Quote Originally Posted by Bill Mitchell View Post
I've also often wondered why this book is so special to me. Except for a handfull of images they do seem pretty ordinary, and there is no direct correlation between any image and Nancy Newhall's essays (which are absolutely superb).
I wonder if we're talking about the same book? My copy of this book has excerpts from historical New England texts, interspersed with the photographs; the texts were chosen by Nancy Newhall, but hardly written by her; instead they are from the archives of New England, such notables as Cotton Mather, John Winthrop, Governor William Bradford, Ralph Waldo Emerson, Daniel Webster, William Lloyd Garrison, Susan B. Anthony, and on and on. My favorite bit is a remarkable document signed by all twelve members of a jury that had served during the trials in Salem "of many who were by some suspected of witchcraft,' stating that they had come to believe too late that they had convicted innocent people during those trials. "we pray that we may be considered candidly and aright by the living sufferers as being then under the power of a strong and general delusion."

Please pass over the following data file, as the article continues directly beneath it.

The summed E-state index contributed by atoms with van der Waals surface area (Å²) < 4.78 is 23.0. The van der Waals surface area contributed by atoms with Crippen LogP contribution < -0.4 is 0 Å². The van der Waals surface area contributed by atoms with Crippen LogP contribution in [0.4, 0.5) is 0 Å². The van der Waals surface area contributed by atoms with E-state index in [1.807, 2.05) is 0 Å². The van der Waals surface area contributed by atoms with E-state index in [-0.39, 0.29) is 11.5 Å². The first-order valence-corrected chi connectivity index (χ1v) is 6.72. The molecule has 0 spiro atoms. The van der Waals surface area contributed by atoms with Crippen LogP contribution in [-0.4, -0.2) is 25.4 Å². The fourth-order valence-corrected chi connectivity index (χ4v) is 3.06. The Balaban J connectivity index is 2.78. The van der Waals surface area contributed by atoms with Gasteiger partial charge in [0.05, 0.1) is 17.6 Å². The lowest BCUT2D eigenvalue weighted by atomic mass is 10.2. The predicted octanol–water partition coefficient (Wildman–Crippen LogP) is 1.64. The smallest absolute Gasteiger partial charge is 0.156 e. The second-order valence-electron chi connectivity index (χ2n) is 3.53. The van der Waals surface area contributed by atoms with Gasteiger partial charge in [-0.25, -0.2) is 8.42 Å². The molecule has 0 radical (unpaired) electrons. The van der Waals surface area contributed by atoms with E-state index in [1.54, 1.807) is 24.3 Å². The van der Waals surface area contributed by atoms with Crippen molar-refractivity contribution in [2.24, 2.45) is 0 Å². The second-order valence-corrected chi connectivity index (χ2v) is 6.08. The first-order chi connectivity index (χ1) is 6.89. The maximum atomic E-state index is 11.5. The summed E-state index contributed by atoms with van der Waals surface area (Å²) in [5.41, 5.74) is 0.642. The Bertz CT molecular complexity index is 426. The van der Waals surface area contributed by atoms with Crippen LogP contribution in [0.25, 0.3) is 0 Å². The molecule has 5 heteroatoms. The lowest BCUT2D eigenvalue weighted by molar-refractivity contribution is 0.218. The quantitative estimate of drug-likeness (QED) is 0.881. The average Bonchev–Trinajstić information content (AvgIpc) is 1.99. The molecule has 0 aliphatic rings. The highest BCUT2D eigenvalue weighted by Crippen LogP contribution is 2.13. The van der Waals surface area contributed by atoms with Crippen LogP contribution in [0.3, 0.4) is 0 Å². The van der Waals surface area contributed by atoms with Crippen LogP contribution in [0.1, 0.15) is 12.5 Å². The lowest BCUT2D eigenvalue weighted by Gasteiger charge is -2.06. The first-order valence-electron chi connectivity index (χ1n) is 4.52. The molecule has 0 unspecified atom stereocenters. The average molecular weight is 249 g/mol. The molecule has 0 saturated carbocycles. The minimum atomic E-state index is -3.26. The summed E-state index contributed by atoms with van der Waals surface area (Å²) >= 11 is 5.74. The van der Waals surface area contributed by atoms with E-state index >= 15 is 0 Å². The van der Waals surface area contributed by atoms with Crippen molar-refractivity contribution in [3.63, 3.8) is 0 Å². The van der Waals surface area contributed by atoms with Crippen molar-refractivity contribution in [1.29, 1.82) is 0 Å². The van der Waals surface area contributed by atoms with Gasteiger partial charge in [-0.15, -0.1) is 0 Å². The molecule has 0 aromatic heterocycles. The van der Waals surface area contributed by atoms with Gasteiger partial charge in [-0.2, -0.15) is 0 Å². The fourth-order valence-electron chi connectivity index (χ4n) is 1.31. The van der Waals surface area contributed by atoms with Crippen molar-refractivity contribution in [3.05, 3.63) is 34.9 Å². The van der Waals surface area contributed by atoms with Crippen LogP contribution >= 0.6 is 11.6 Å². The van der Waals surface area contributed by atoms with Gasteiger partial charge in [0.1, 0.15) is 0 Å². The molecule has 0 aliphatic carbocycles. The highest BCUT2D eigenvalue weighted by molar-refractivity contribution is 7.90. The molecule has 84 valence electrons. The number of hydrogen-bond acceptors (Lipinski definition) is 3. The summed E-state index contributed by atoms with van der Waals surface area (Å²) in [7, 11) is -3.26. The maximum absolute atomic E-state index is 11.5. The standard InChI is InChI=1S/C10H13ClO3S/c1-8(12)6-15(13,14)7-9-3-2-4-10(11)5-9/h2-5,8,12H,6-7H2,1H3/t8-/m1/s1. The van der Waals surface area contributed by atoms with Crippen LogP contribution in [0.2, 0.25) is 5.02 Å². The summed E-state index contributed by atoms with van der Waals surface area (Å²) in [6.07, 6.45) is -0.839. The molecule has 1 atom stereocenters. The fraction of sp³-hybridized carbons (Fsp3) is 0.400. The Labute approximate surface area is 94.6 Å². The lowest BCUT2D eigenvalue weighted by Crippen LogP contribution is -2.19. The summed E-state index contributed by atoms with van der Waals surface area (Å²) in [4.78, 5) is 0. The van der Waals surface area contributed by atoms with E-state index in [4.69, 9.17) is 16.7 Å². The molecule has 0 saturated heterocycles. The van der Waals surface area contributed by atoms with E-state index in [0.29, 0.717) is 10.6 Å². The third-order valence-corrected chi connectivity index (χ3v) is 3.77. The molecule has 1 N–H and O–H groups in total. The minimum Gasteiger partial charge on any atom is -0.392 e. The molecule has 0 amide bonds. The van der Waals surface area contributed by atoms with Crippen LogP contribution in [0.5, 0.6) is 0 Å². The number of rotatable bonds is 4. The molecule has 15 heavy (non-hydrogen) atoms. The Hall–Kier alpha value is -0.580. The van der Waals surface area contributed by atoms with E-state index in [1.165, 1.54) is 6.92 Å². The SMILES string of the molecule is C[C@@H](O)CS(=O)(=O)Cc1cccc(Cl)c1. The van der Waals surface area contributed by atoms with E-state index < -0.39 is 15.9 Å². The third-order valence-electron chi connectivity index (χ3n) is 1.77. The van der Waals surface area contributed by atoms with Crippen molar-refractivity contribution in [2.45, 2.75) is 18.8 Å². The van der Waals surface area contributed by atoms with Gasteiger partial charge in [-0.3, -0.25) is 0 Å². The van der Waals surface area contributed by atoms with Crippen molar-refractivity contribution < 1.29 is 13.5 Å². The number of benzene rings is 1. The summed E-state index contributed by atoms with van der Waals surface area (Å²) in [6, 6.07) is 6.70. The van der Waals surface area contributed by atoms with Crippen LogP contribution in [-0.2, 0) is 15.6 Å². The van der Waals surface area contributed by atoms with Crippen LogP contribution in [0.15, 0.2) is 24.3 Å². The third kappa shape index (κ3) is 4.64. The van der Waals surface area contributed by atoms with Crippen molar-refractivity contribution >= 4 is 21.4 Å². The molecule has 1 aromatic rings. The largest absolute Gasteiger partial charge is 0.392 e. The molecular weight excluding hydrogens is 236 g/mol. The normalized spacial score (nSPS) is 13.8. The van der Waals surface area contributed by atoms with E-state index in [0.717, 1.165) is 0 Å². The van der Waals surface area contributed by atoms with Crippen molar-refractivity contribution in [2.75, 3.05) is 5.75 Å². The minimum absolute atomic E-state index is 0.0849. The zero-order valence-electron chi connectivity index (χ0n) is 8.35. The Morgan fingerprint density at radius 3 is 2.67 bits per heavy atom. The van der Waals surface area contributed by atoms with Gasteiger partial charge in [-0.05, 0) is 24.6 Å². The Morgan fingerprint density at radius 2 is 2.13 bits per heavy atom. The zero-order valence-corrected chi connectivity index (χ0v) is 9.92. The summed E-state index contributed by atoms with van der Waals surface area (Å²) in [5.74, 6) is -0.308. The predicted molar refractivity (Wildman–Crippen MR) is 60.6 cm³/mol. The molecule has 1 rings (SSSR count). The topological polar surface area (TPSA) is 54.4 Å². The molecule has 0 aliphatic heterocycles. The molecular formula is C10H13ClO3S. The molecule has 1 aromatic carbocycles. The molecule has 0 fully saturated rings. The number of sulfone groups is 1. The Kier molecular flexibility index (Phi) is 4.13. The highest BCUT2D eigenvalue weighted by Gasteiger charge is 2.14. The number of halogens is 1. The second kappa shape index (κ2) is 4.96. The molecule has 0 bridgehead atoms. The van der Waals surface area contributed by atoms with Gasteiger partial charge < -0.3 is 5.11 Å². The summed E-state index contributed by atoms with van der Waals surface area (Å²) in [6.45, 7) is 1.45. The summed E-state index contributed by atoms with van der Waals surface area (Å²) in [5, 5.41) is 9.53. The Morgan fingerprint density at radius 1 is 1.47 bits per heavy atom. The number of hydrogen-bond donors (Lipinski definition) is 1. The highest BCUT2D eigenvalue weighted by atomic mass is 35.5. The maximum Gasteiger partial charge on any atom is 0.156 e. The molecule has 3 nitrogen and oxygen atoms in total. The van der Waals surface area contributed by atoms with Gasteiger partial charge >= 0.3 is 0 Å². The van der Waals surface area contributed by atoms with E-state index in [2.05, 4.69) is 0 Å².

I think the book is a remarkable book, and I'm glad Powells declined to buy it when I tried to sell it to them last year, because I do treasure it. I can't say that it had any influence on my taking up photography, or any influence on my work. But there's something about the images in conjunction with the text that I think gives a remarkable portrait of New England. I lived there for three years a long time ago, and the book brings it all back to me.
Katharine